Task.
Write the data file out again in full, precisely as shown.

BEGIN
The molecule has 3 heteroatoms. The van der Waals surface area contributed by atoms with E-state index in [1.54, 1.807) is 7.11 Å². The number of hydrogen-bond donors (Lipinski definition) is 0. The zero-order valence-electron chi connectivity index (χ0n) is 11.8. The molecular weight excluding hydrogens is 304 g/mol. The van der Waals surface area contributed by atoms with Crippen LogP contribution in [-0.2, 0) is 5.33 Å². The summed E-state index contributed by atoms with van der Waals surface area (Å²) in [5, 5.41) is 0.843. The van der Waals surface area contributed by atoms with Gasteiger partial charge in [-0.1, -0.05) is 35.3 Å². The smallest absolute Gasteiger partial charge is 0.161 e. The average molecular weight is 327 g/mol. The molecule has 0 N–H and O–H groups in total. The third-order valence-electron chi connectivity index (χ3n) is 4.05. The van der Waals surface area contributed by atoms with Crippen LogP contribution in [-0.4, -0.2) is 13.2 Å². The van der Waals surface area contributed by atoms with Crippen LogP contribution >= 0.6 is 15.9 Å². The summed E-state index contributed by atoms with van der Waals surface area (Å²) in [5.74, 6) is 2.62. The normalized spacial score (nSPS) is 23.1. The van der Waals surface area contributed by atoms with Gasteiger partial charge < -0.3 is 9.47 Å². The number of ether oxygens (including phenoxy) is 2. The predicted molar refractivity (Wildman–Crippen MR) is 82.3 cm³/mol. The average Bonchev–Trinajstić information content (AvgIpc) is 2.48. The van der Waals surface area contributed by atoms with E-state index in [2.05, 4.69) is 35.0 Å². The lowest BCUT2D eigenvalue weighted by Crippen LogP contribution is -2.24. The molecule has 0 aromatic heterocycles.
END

The molecule has 3 heteroatoms. The van der Waals surface area contributed by atoms with E-state index in [1.54, 1.807) is 7.11 Å². The number of hydrogen-bond donors (Lipinski definition) is 0. The zero-order valence-electron chi connectivity index (χ0n) is 11.8. The molecular weight excluding hydrogens is 304 g/mol. The van der Waals surface area contributed by atoms with Crippen LogP contribution in [-0.2, 0) is 5.33 Å². The summed E-state index contributed by atoms with van der Waals surface area (Å²) in [5, 5.41) is 0.843. The van der Waals surface area contributed by atoms with Gasteiger partial charge in [-0.1, -0.05) is 35.3 Å². The smallest absolute Gasteiger partial charge is 0.161 e. The average molecular weight is 327 g/mol. The molecule has 0 N–H and O–H groups in total. The third-order valence-electron chi connectivity index (χ3n) is 4.05. The van der Waals surface area contributed by atoms with Crippen LogP contribution in [-0.4, -0.2) is 13.2 Å². The van der Waals surface area contributed by atoms with Crippen LogP contribution >= 0.6 is 15.9 Å². The summed E-state index contributed by atoms with van der Waals surface area (Å²) in [5.74, 6) is 2.62. The normalized spacial score (nSPS) is 23.1. The van der Waals surface area contributed by atoms with Gasteiger partial charge < -0.3 is 9.47 Å². The number of ether oxygens (including phenoxy) is 2. The predicted molar refractivity (Wildman–Crippen MR) is 82.3 cm³/mol. The average Bonchev–Trinajstić information content (AvgIpc) is 2.48. The van der Waals surface area contributed by atoms with E-state index in [2.05, 4.69) is 35.0 Å². The lowest BCUT2D eigenvalue weighted by Crippen LogP contribution is -2.24. The molecule has 0 aromatic heterocycles.